my lungs, my verform pendlcks, my
stummick, two ginger cookies, a piece
of pepmlnt candy and my dinner."
"For pity's sake!" Mr. Driggs shut
off this explosion by a sudden cough.
"I guess It Isn't much of a compo
sition, Mr. Driggs," Carolyn May said
frankly. "But how can you make your
Inwards be pleasant reading?"
The minister was having no little
difficulty In restraining his mirth.
"Go around to the door, Carolyn
May, nnd ask Mrs. Driggs to let you
In. Perhaps I can help you In this
composition writing."
"Oh, will you, Mr. Driggs?" cried
the little girl. "That Is awful kind of
The clergyman did not seem to mind
neglecting his task for the pleasure of
i helping Carolyn May with hers. He
explained quite clearly just what Miss
Minnie meant by "writing what Is in
"Oh! It's what yon think about a
thing yourself -not what other folks
think," cried Carolyn May. "Why, I
can do that I thought it was some
thing like those physerology lessons.
Then I can write about anything I
want to, can't I?"
"I think so," replied the minister.
"I'm awfully obliged to you, Mr.
Driggs," the little girl said. "I wish
I might do something for you In re
turn." "Help me with my sermon, per
haps?" he asked, smiling.
"I would If I could, Mr. Driggs."
Carolyn May wes very earnest
"Well, now, Carolyn May, how would
you go about writing a sermon if yon
had one to write?"
"Oh, Mr. Driggs 1" exclaimed the
little girl, clasping her bands. "I know
just how Td do It"
'Ton do? Tell me how, then, my
dear," he returned, smiling. "Perhaps
you have an Inspiration for writing
sermons that I have never yet found."
"Why, Mr. Driggs, I'd try to write
every word so's to make folks that
heard It happier. That's what I'd do.
I'd make 'em look np and see the sun
shine and the sky and the moun
tains, 'way off yonder so they'd see
nothing but bright things and breathe
only good air and hear birds sing
Oh, dear me, that that is the way I'd
write a sermon."
The clergyman's face had grown
grave as he listened to her, bnt he
kissed her warmly as he thanked her
and bade her good-by. When she had
gone from the study he read again
the text written ut the top of tho first
sheet of : n muii paper. It was taken
from the book of the prophet Jere
miah. "'To write every word so's to make
folks that heurd It happier,' " he mur
mured us he crumpled the sheet of pa
per In his hand und dropped It In tho
The Awakening.
With the opening of spring and tho
close of the sledding season, work had
stopped at Adiims' camp, Rather, the
entire plant had been shipped twenty
miles deeper Into the forest mill,
buulchouse, cook shed ami w li corru-guted-lron
shacks as were worth cart
ing away.
All that was left on the site of the
busy cuiup were huge heaps of saw
dust, plies of slabs, dlscurdcd timbers
und the half-burned bricks Into which
hud been built the portable boiler and
And old Judy Muson. She was not
considered worth moving to the new
site of the camp. She was bedridden
with rheumatism. This was the report
Tim, the hackmuu, hud brought In.
The old woman's hushund hud gone
with the outfit to the new cump, for he
could not ullord to give up his work.
Judy hud not been so had when the
camp was broken up, but when Tim
went over for a load of slubs for
summer tlrewood, he discovered her
quite helpless in her bunk and almost
starving. The rheumatic attack bad
become serious.
Amanda Parlow had at once ridden
over with Doctor Nugent
"How brave and helpful it is of Miss
Amanda !" Carolyn May cried. "Dear
me, when I grow up I hope I can be a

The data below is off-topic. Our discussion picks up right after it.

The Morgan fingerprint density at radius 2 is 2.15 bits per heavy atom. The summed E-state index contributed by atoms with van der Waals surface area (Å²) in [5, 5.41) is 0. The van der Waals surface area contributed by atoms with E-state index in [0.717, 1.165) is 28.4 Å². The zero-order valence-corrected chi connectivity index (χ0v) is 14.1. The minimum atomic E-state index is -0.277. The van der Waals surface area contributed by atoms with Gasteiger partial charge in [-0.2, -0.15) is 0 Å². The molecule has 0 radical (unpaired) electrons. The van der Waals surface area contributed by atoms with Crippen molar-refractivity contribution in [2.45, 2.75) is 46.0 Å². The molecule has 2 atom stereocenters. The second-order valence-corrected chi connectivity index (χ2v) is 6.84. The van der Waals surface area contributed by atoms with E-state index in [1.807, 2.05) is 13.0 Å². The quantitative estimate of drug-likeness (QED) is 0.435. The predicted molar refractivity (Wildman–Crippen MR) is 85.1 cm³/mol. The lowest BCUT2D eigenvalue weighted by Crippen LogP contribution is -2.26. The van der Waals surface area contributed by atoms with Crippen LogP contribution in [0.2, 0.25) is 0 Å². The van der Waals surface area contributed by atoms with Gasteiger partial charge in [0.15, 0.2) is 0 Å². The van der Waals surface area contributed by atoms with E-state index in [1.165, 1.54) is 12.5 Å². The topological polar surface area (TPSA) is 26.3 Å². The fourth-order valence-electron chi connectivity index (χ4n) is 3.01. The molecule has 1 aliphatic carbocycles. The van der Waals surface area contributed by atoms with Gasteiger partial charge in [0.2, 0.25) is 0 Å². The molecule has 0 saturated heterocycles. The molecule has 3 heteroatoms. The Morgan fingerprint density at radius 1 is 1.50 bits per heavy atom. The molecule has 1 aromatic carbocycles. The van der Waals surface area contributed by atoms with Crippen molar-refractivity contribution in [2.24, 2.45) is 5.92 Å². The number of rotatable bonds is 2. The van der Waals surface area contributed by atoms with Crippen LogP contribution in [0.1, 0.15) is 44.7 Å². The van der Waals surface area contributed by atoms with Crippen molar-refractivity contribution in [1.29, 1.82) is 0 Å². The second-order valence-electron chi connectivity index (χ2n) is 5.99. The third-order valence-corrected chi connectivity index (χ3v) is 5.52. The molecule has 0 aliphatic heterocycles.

gradjerute uurse like Miss Mundy."
"I reckon that's some spell ahead,"
chuckled Mr. Parlow, to whom she
said this when he picked her up for a
drive after taking his daughter to the
'Mr Parlow," the girl ventured after
a time, "don't you think now that Miss
Amanda ought to be hnppy?"
'Happy!" exclaimed the carpenter,
startled, "What about, child?"
'Why, about everything. Yon know,
once I asked you about her being hap
py, and and you didn't seem fa-
v'rable. You said 'Bahl'"
The old man made no reply for n
minute and Carolyn May had the pa
tience to wait for her suggestion to
"sink In." Finally he said:
"I dunno but you're right, Car'lyn
May. Not that It matters much, I
guess, whether a body's happy or not
In this world," he added grudgingly.
"Oh, yes, It does, Mr. Parlow I It
matters a great deal, I am sure to
us nnd to other people. If we're not
happy Inside of us, how can we be
cheerful outside, and so make other
people happy? And that is what J
mean about Miss Amanda."
"What about Mandy?"
"She Isn't hnppy," sighed CarolyD
May. "Not really. She's just as good
as good can be. She is always doing
for folks and helping. But she can't
be real happy."
"Why not?" growled Mr. Parlow, his
face turned away.
"Why 'cause Well, you know,
Mr. Parlow, she can't be happy as long
as she and my Uncle Joe are mad at
each other."
Mr. Parlow uttered another grunt,
but the child went bravely on.
"You know very well that's so. And
I don't know what to do about It It
Just seems too awful that they should
hardly speak, and yet be so fond of
each other deep down."
"How d'you know they're so fond ol
each other deep down?" Mr. Parlow
"I know my Uncle Joe likes Miss
'Mandy, 'cause he always speaks so
so respectful of her. And I can see
she likes him, in her eyes," replied the
"I Know My Uncle Joe Likes Miss
observant Caroiyn May. "Oh, yes, Mr.
Parlow, they ought to be happy again,
and we ought to make 'em so."
"Huh! Who ought to?"
"You and me. We ought to find some
way of doing it Vm sure we can. It
we just think hard about it."
"Huh I" grunted the carpenter again.
turning (jnerry into the dooryard.
"Huh r
This was not a very encouraging re
sponse Yet he did think of it The
little girl had started a train of
thought, in Mr. Parlow's mind that he
could not sidetrack.
It doesn't take much to convince a
a man that be needs a rest.